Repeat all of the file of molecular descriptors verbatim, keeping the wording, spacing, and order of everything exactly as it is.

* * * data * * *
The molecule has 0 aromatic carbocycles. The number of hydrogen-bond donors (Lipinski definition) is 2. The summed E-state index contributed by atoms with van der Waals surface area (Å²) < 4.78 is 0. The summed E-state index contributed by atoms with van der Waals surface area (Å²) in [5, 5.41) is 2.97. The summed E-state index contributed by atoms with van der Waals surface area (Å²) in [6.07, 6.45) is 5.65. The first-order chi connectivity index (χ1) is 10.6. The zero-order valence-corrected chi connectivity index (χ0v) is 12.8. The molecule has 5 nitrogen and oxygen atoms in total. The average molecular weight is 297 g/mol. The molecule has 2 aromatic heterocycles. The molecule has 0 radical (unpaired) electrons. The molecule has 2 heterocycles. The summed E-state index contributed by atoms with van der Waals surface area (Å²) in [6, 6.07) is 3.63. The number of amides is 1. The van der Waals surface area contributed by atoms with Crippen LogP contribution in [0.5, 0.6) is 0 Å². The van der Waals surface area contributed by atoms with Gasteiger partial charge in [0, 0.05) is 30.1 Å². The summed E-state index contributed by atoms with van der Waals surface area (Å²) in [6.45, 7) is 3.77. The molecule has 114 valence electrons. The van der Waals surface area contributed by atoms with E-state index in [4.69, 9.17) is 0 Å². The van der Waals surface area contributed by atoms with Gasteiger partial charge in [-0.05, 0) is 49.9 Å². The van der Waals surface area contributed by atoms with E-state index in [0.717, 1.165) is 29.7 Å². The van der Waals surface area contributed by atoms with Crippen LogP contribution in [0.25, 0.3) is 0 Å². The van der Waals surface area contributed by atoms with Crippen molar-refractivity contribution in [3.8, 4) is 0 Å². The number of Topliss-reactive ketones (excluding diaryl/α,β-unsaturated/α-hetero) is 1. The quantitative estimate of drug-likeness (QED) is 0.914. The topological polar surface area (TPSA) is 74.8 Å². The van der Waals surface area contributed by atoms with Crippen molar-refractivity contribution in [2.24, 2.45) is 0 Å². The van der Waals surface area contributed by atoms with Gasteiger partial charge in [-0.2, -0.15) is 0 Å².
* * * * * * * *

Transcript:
The molecule has 0 aromatic carbocycles. The number of hydrogen-bond donors (Lipinski definition) is 2. The summed E-state index contributed by atoms with van der Waals surface area (Å²) < 4.78 is 0. The summed E-state index contributed by atoms with van der Waals surface area (Å²) in [5, 5.41) is 2.97. The summed E-state index contributed by atoms with van der Waals surface area (Å²) in [6.07, 6.45) is 5.65. The first-order chi connectivity index (χ1) is 10.6. The zero-order valence-corrected chi connectivity index (χ0v) is 12.8. The molecule has 5 nitrogen and oxygen atoms in total. The average molecular weight is 297 g/mol. The molecule has 2 aromatic heterocycles. The molecule has 0 radical (unpaired) electrons. The molecule has 2 heterocycles. The summed E-state index contributed by atoms with van der Waals surface area (Å²) in [6, 6.07) is 3.63. The number of amides is 1. The van der Waals surface area contributed by atoms with Crippen LogP contribution in [0.5, 0.6) is 0 Å². The van der Waals surface area contributed by atoms with Gasteiger partial charge in [0, 0.05) is 30.1 Å². The summed E-state index contributed by atoms with van der Waals surface area (Å²) in [6.45, 7) is 3.77. The molecule has 114 valence electrons. The van der Waals surface area contributed by atoms with E-state index in [4.69, 9.17) is 0 Å². The van der Waals surface area contributed by atoms with Gasteiger partial charge in [-0.05, 0) is 49.9 Å². The van der Waals surface area contributed by atoms with E-state index in [0.717, 1.165) is 29.7 Å². The van der Waals surface area contributed by atoms with Crippen LogP contribution in [0.25, 0.3) is 0 Å². The van der Waals surface area contributed by atoms with Crippen molar-refractivity contribution in [3.8, 4) is 0 Å². The number of Topliss-reactive ketones (excluding diaryl/α,β-unsaturated/α-hetero) is 1. The quantitative estimate of drug-likeness (QED) is 0.914. The topological polar surface area (TPSA) is 74.8 Å². The van der Waals surface area contributed by atoms with Crippen molar-refractivity contribution in [2.24, 2.45) is 0 Å². The van der Waals surface area contributed by atoms with Gasteiger partial charge in [-0.2, -0.15) is 0 Å².